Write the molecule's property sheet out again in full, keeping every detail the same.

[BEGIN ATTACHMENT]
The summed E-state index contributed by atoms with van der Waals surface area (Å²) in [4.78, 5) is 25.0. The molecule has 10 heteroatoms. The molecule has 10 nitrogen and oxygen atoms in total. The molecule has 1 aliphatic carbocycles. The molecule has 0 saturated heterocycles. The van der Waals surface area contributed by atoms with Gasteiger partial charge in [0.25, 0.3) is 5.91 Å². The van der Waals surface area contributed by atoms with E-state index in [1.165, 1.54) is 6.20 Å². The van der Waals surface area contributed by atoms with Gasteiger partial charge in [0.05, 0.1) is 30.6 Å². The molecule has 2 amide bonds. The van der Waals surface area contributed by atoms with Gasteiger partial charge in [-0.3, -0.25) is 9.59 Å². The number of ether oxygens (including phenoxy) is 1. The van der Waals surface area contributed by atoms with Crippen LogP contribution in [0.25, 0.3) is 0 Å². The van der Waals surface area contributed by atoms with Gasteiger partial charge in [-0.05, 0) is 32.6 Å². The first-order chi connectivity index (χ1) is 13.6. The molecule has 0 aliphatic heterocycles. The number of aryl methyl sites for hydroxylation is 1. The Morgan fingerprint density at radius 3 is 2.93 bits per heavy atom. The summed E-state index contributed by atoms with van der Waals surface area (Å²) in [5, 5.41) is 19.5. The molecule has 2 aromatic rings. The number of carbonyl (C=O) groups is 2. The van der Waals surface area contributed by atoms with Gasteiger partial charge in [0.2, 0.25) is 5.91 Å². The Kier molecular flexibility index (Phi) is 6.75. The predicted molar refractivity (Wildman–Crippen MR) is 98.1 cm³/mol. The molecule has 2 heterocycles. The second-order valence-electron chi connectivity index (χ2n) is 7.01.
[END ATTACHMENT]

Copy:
The summed E-state index contributed by atoms with van der Waals surface area (Å²) in [4.78, 5) is 25.0. The molecule has 10 heteroatoms. The molecule has 10 nitrogen and oxygen atoms in total. The molecule has 1 aliphatic carbocycles. The molecule has 0 saturated heterocycles. The van der Waals surface area contributed by atoms with Gasteiger partial charge in [0.25, 0.3) is 5.91 Å². The van der Waals surface area contributed by atoms with E-state index in [1.165, 1.54) is 6.20 Å². The van der Waals surface area contributed by atoms with Gasteiger partial charge in [0.05, 0.1) is 30.6 Å². The molecule has 2 amide bonds. The van der Waals surface area contributed by atoms with Gasteiger partial charge in [-0.3, -0.25) is 9.59 Å². The number of ether oxygens (including phenoxy) is 1. The van der Waals surface area contributed by atoms with Crippen LogP contribution in [0.25, 0.3) is 0 Å². The van der Waals surface area contributed by atoms with Gasteiger partial charge in [-0.05, 0) is 32.6 Å². The first-order chi connectivity index (χ1) is 13.6. The molecule has 0 aliphatic heterocycles. The number of aryl methyl sites for hydroxylation is 1. The Morgan fingerprint density at radius 3 is 2.93 bits per heavy atom. The summed E-state index contributed by atoms with van der Waals surface area (Å²) in [5, 5.41) is 19.5. The molecule has 2 aromatic rings. The number of carbonyl (C=O) groups is 2. The van der Waals surface area contributed by atoms with Gasteiger partial charge in [0.2, 0.25) is 5.91 Å². The Kier molecular flexibility index (Phi) is 6.75. The predicted molar refractivity (Wildman–Crippen MR) is 98.1 cm³/mol. The molecule has 2 heterocycles. The second-order valence-electron chi connectivity index (χ2n) is 7.01.